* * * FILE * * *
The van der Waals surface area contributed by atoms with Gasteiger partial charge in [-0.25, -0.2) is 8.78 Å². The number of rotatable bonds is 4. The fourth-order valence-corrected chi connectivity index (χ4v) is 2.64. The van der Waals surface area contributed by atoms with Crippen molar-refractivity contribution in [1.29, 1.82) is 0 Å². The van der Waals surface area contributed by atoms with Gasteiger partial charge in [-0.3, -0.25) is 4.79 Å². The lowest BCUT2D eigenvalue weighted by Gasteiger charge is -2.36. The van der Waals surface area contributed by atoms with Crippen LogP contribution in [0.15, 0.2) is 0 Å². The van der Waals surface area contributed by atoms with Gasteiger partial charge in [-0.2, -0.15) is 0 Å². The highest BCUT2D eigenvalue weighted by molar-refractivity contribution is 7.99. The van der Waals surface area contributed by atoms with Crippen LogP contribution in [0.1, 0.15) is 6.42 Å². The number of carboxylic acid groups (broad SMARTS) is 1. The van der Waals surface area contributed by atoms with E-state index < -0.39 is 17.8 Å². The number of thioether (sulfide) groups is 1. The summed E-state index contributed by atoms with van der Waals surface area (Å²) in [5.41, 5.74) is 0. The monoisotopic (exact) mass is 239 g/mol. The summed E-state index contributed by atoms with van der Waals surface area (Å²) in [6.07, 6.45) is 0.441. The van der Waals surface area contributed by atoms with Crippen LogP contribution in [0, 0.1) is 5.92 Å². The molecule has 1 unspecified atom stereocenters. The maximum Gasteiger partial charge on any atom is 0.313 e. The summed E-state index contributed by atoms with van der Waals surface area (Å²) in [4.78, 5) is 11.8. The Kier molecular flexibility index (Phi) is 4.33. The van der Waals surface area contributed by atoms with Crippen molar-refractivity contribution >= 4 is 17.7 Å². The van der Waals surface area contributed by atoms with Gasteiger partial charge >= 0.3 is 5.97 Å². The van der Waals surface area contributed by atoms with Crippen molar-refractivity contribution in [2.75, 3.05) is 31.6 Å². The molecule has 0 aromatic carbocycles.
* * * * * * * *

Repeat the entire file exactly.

The van der Waals surface area contributed by atoms with Gasteiger partial charge in [-0.25, -0.2) is 8.78 Å². The number of rotatable bonds is 4. The fourth-order valence-corrected chi connectivity index (χ4v) is 2.64. The van der Waals surface area contributed by atoms with Crippen molar-refractivity contribution in [1.29, 1.82) is 0 Å². The van der Waals surface area contributed by atoms with Gasteiger partial charge in [-0.3, -0.25) is 4.79 Å². The lowest BCUT2D eigenvalue weighted by Gasteiger charge is -2.36. The van der Waals surface area contributed by atoms with Crippen LogP contribution in [0.15, 0.2) is 0 Å². The van der Waals surface area contributed by atoms with Gasteiger partial charge in [-0.2, -0.15) is 0 Å². The highest BCUT2D eigenvalue weighted by molar-refractivity contribution is 7.99. The van der Waals surface area contributed by atoms with Crippen LogP contribution in [0.1, 0.15) is 6.42 Å². The number of carboxylic acid groups (broad SMARTS) is 1. The van der Waals surface area contributed by atoms with E-state index < -0.39 is 17.8 Å². The number of thioether (sulfide) groups is 1. The summed E-state index contributed by atoms with van der Waals surface area (Å²) in [5.41, 5.74) is 0. The monoisotopic (exact) mass is 239 g/mol. The summed E-state index contributed by atoms with van der Waals surface area (Å²) in [6.07, 6.45) is 0.441. The van der Waals surface area contributed by atoms with Crippen LogP contribution in [0, 0.1) is 5.92 Å². The molecule has 1 unspecified atom stereocenters. The maximum Gasteiger partial charge on any atom is 0.313 e. The summed E-state index contributed by atoms with van der Waals surface area (Å²) in [4.78, 5) is 11.8. The Kier molecular flexibility index (Phi) is 4.33. The van der Waals surface area contributed by atoms with Crippen molar-refractivity contribution >= 4 is 17.7 Å². The van der Waals surface area contributed by atoms with Gasteiger partial charge >= 0.3 is 5.97 Å². The van der Waals surface area contributed by atoms with Crippen molar-refractivity contribution in [2.75, 3.05) is 31.6 Å². The molecule has 0 aromatic carbocycles.